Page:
SOAS University of London

Centre for Global Media and Communications

Metaphysics and Beyond

Professor Mark Hobart

Date: 27 February 2019Time: 5:00 PM

Finishes: 27 February 2019Time: 7:00 PM

Venue: Brunei Gallery Room: B104

Type of Event: 0

While the sophisticated arguments of the last two weeks invite a critical reappraisal of the
presuppositions of European-derived thinking, to what extent do they offer coherent,
workable and non-reductive ways to engaging with how other peoples represent their worlds
to themselves and to others? Put another way, the critique is so powerful that it risks
reinforcing the Eurocentrism that it questions.
There are several potentially interesting approaches, two of which have been around for
close on a hundred years, but have been often overlooked in the determination to find
systematic – if simplistic – answers to matters so complex, diverse and fragmented that it is
doubtful whether they permit of a single unified explanation. What links these alternative
approaches however is the seemingly quaint notion of ‘metaphysics’. However, in different
ways, thinkers as diverse as Kant, Heidegger, Foucault, Derrida and Deleuze have argued 
that, if we are to address what underlies the diversity of human thinking, then issues of
metaphysics are fundamental to critical thinking. But is metaphysics not the quintessence
of what is airy, remote from and irrelevant to daily life? The Oxford philosopher R.G.
Collingwood argued on the contrary that metaphysics is nothing other the empirical and
critical study of the presuppositions that people invoke every time they speak or do
something. Eurocentrism would then consist of imposing our own presuppositions on others
(which raises awkward questions about what deictics like ‘we’, ‘us’, ‘our’ are doing). The
relevance should be obvious. In most parts of the world in the twenty-first century, media
and communications are central to how cultural presuppositions are circulated and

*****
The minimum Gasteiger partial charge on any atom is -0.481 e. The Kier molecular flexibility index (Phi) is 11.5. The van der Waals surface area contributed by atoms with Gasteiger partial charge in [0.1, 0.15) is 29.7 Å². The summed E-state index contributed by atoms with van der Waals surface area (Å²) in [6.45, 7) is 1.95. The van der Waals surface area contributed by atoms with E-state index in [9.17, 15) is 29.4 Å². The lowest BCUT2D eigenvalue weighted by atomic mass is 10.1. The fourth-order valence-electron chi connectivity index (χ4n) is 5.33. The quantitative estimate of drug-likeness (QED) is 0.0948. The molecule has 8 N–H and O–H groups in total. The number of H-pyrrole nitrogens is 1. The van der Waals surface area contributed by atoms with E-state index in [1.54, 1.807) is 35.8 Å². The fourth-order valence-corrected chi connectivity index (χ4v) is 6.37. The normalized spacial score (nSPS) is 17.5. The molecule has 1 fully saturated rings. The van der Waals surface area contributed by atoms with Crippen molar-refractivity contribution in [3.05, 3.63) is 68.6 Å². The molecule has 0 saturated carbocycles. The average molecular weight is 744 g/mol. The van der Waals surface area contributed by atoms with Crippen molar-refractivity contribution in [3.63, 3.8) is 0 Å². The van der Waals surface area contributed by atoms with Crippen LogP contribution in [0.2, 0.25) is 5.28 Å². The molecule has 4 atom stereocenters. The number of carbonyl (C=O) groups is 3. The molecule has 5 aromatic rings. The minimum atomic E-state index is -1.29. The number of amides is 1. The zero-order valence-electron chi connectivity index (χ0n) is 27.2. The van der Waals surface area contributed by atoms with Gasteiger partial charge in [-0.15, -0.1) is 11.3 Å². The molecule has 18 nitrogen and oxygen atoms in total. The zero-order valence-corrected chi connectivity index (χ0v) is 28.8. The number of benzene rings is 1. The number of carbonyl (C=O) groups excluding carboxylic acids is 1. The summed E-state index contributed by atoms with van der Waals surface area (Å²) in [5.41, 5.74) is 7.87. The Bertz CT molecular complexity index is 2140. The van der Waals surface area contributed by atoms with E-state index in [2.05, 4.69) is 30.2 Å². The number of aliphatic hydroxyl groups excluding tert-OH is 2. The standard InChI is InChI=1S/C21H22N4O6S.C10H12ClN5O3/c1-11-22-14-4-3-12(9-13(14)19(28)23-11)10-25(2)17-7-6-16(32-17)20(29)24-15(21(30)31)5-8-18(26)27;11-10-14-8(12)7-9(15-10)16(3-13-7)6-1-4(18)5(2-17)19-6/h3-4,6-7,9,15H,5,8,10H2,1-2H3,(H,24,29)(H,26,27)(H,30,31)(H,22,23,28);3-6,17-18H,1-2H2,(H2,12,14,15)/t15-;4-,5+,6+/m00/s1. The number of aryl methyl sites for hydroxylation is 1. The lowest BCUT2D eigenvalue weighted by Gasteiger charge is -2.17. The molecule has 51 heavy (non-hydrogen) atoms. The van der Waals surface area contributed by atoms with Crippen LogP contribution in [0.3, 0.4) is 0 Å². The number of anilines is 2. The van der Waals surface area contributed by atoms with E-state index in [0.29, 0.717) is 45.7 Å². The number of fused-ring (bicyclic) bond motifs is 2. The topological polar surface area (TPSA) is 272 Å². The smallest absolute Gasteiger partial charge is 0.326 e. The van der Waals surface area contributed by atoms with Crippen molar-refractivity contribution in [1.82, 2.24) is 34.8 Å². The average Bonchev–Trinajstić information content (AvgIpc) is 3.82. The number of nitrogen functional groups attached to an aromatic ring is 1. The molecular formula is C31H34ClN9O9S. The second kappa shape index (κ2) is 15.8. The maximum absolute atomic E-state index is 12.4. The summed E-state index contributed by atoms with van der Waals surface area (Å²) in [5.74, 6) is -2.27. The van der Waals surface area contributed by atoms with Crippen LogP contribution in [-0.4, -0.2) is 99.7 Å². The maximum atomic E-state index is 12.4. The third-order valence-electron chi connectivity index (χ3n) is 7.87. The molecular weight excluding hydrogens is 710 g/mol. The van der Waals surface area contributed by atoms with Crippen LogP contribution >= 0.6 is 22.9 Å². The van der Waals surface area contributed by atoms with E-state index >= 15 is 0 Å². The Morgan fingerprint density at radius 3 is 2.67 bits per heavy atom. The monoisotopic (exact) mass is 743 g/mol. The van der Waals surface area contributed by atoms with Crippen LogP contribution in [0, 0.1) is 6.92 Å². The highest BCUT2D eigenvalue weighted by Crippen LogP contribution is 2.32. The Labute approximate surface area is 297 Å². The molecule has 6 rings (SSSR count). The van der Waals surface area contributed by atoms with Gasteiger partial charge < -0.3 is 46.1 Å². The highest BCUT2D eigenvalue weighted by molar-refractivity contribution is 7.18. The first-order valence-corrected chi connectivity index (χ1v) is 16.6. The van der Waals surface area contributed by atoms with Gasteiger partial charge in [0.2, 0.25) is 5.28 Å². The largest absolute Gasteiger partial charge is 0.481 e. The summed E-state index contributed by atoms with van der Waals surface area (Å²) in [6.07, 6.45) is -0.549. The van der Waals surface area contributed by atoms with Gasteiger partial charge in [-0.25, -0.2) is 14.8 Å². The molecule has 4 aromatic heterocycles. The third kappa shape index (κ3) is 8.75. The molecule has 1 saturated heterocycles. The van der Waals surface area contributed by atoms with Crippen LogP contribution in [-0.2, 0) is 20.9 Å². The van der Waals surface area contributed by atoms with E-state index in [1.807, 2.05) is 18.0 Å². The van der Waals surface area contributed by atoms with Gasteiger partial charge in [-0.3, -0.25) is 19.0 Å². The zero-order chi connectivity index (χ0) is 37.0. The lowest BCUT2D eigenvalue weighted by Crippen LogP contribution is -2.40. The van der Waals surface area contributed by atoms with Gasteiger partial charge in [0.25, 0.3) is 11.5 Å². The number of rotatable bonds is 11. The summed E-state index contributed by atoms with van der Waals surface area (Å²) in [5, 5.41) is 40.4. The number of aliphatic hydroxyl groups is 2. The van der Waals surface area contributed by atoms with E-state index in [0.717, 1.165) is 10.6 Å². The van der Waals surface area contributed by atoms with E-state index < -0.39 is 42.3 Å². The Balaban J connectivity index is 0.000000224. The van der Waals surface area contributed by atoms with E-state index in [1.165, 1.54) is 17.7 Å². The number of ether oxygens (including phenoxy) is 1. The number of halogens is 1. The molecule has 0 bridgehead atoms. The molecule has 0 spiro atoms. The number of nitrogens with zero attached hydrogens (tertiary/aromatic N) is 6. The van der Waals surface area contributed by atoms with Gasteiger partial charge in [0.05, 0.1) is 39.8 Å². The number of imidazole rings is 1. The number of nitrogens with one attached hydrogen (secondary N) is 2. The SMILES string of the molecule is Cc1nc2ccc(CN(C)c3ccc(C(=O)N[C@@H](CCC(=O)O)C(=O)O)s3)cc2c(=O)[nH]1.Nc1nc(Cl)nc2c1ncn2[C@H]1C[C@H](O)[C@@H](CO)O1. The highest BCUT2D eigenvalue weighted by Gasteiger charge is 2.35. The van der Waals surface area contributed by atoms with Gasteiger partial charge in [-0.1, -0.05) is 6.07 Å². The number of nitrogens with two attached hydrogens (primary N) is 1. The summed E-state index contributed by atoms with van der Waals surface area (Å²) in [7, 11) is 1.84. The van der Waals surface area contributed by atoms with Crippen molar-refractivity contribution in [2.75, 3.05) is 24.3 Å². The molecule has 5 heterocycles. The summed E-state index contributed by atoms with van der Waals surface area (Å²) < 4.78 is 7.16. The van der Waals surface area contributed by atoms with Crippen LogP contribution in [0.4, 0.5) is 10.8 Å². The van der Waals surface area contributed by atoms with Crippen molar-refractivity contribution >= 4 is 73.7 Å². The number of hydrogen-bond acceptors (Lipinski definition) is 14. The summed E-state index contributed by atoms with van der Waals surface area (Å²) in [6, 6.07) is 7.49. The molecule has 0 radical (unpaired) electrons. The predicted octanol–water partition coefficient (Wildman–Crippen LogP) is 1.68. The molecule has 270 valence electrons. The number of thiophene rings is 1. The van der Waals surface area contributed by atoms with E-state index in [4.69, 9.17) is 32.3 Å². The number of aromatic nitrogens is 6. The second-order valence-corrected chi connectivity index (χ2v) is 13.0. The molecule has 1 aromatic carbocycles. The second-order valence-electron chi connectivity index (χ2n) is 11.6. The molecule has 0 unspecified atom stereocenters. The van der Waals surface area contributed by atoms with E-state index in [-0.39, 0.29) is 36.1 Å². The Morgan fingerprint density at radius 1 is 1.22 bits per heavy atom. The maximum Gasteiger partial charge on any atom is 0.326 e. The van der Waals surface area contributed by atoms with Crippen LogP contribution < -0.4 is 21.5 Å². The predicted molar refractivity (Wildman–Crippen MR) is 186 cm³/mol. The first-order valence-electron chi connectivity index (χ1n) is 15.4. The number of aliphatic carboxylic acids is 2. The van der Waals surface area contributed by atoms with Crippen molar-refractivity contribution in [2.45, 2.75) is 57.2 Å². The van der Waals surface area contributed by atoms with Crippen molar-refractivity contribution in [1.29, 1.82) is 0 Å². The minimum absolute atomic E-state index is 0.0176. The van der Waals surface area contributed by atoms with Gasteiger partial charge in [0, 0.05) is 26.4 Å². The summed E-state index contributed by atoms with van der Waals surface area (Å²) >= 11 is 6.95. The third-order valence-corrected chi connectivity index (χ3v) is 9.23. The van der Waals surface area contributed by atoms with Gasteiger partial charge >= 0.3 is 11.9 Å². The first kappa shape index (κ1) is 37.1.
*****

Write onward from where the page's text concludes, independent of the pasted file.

disseminated. Thinking in terms of presuppositions offers a quite different way of thinking
about the question of how people are ‘influenced’ by the media and so the old arguments
about cultural and media imperialism. On this account, what is distinctive about ‘culture’ is
the presuppositions which are inscribed in daily practice: in which case media and
communication become sites for struggle and contestation, if often unwittingly, between
rival presuppositions.
The strong trend towards realism in mass communication studies, coupled with an anxiety
about critical theorizing, means that there is very little work which addresses the
presuppositions underlying contemporary mass media (Peters and Mattelart (below) being
two exceptions). We can also read, as they explicitly intended, thinkers like Baudrillard,
Deleuze and Foucault as a sustained critique of Western metaphysics. These accounts
remain however relatively top-down and remote from practice. So, the aim of this final week
is to review four different approaches to presuppositions and to consider what their
implications are for the study of non-Western media.
The four approaches are: Collingwood on metaphysics as the presuppositions that people
actually made; Bakhtin and Vološinov on the inherently open and dialogic nature of
utterances and action; Lefebvre and de Certeau on the everyday (quotidian); and Deleuze’s
trenchant dismissal of all the presuppositions that motivate European thinking and radical
suggested alternatives. How though can we engage with how other peoples talk about,
reflect on and act towards the world about them? A short answer is that is what social and
cultural anthropology are supposed to – and at their best – do. The class at the end will
consider examples, but I also provide a set of readings for students interested in examples
of peoples with radically different presuppositions.

Discussion theme: What is the potential relevance of the study of presuppositions to

media or communication studies?

Cultural practice: Watching a quiz show, action film or soap opera.